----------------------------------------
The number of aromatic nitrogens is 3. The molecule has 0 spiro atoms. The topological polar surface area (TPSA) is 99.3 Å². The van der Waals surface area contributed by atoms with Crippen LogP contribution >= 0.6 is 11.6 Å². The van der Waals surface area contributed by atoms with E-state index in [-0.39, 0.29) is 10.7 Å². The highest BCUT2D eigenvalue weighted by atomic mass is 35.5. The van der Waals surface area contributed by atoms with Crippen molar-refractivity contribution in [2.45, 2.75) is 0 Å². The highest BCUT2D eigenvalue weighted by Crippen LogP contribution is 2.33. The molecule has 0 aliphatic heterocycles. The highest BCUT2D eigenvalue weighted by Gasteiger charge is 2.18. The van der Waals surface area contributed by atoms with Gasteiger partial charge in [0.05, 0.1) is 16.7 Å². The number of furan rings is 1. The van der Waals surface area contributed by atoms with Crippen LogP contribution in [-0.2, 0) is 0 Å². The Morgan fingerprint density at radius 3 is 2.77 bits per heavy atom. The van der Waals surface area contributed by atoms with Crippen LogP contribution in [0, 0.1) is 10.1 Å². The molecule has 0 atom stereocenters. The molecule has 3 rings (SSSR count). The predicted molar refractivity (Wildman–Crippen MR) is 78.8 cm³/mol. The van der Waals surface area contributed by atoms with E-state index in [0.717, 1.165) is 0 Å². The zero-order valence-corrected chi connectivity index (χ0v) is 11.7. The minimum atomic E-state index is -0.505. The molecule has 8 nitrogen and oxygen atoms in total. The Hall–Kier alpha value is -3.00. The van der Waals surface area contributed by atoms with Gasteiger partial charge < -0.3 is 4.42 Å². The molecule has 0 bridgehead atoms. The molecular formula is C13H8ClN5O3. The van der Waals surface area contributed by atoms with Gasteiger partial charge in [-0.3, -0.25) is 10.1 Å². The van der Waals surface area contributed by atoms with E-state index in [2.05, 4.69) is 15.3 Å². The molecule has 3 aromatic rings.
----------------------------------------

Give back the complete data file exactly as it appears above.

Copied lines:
The number of aromatic nitrogens is 3. The molecule has 0 spiro atoms. The topological polar surface area (TPSA) is 99.3 Å². The van der Waals surface area contributed by atoms with Crippen LogP contribution >= 0.6 is 11.6 Å². The van der Waals surface area contributed by atoms with E-state index in [-0.39, 0.29) is 10.7 Å². The highest BCUT2D eigenvalue weighted by atomic mass is 35.5. The van der Waals surface area contributed by atoms with Crippen molar-refractivity contribution in [2.45, 2.75) is 0 Å². The highest BCUT2D eigenvalue weighted by Crippen LogP contribution is 2.33. The molecule has 0 aliphatic heterocycles. The highest BCUT2D eigenvalue weighted by Gasteiger charge is 2.18. The van der Waals surface area contributed by atoms with Gasteiger partial charge in [0.05, 0.1) is 16.7 Å². The number of furan rings is 1. The van der Waals surface area contributed by atoms with Crippen LogP contribution in [-0.2, 0) is 0 Å². The Morgan fingerprint density at radius 3 is 2.77 bits per heavy atom. The van der Waals surface area contributed by atoms with Crippen LogP contribution in [0, 0.1) is 10.1 Å². The molecule has 0 atom stereocenters. The molecule has 3 rings (SSSR count). The predicted molar refractivity (Wildman–Crippen MR) is 78.8 cm³/mol. The van der Waals surface area contributed by atoms with E-state index in [0.717, 1.165) is 0 Å². The zero-order valence-corrected chi connectivity index (χ0v) is 11.7. The minimum atomic E-state index is -0.505. The molecule has 8 nitrogen and oxygen atoms in total. The Hall–Kier alpha value is -3.00. The van der Waals surface area contributed by atoms with Gasteiger partial charge < -0.3 is 4.42 Å². The molecule has 0 bridgehead atoms. The molecular formula is C13H8ClN5O3. The van der Waals surface area contributed by atoms with Gasteiger partial charge in [-0.3, -0.25) is 10.1 Å². The van der Waals surface area contributed by atoms with E-state index in [2.05, 4.69) is 15.3 Å². The molecule has 3 aromatic rings.